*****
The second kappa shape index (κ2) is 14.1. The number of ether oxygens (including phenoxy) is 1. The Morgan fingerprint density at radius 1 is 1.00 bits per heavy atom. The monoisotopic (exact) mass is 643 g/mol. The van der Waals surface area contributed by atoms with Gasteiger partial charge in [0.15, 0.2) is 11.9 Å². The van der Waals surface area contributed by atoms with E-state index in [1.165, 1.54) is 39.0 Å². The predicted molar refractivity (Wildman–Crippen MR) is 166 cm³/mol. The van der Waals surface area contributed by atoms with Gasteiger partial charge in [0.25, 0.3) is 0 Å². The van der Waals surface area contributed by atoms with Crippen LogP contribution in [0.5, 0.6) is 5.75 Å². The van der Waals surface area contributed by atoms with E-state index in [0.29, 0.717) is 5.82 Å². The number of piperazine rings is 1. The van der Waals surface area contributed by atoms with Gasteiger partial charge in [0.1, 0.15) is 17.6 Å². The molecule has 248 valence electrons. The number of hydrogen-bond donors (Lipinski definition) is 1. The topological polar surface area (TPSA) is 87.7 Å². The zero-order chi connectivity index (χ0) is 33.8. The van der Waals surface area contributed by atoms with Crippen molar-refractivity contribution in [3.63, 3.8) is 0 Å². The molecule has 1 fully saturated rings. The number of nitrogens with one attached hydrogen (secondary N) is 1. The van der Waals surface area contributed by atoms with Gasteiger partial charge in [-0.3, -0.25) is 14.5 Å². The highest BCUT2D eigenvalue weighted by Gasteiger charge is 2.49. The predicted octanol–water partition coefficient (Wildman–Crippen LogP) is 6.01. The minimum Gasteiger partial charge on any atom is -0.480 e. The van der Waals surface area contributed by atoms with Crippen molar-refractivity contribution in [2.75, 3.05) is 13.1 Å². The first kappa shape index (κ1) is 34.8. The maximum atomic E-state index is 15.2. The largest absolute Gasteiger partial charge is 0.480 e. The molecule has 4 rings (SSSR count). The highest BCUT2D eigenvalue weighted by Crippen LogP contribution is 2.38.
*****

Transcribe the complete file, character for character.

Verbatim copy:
The second kappa shape index (κ2) is 14.1. The number of ether oxygens (including phenoxy) is 1. The Morgan fingerprint density at radius 1 is 1.00 bits per heavy atom. The monoisotopic (exact) mass is 643 g/mol. The van der Waals surface area contributed by atoms with Gasteiger partial charge in [0.15, 0.2) is 11.9 Å². The van der Waals surface area contributed by atoms with E-state index in [1.165, 1.54) is 39.0 Å². The predicted molar refractivity (Wildman–Crippen MR) is 166 cm³/mol. The van der Waals surface area contributed by atoms with Gasteiger partial charge in [0.25, 0.3) is 0 Å². The van der Waals surface area contributed by atoms with Crippen LogP contribution in [0.5, 0.6) is 5.75 Å². The van der Waals surface area contributed by atoms with E-state index in [0.29, 0.717) is 5.82 Å². The number of piperazine rings is 1. The van der Waals surface area contributed by atoms with Gasteiger partial charge in [0.1, 0.15) is 17.6 Å². The molecule has 248 valence electrons. The number of hydrogen-bond donors (Lipinski definition) is 1. The topological polar surface area (TPSA) is 87.7 Å². The zero-order chi connectivity index (χ0) is 33.8. The van der Waals surface area contributed by atoms with Crippen molar-refractivity contribution in [3.63, 3.8) is 0 Å². The molecule has 1 fully saturated rings. The number of nitrogens with one attached hydrogen (secondary N) is 1. The van der Waals surface area contributed by atoms with Gasteiger partial charge in [-0.3, -0.25) is 14.5 Å². The highest BCUT2D eigenvalue weighted by Gasteiger charge is 2.49. The predicted octanol–water partition coefficient (Wildman–Crippen LogP) is 6.01. The minimum Gasteiger partial charge on any atom is -0.480 e. The van der Waals surface area contributed by atoms with Crippen molar-refractivity contribution in [2.75, 3.05) is 13.1 Å². The first kappa shape index (κ1) is 34.8. The maximum atomic E-state index is 15.2. The largest absolute Gasteiger partial charge is 0.480 e. The molecule has 4 rings (SSSR count). The highest BCUT2D eigenvalue weighted by Crippen LogP contribution is 2.38.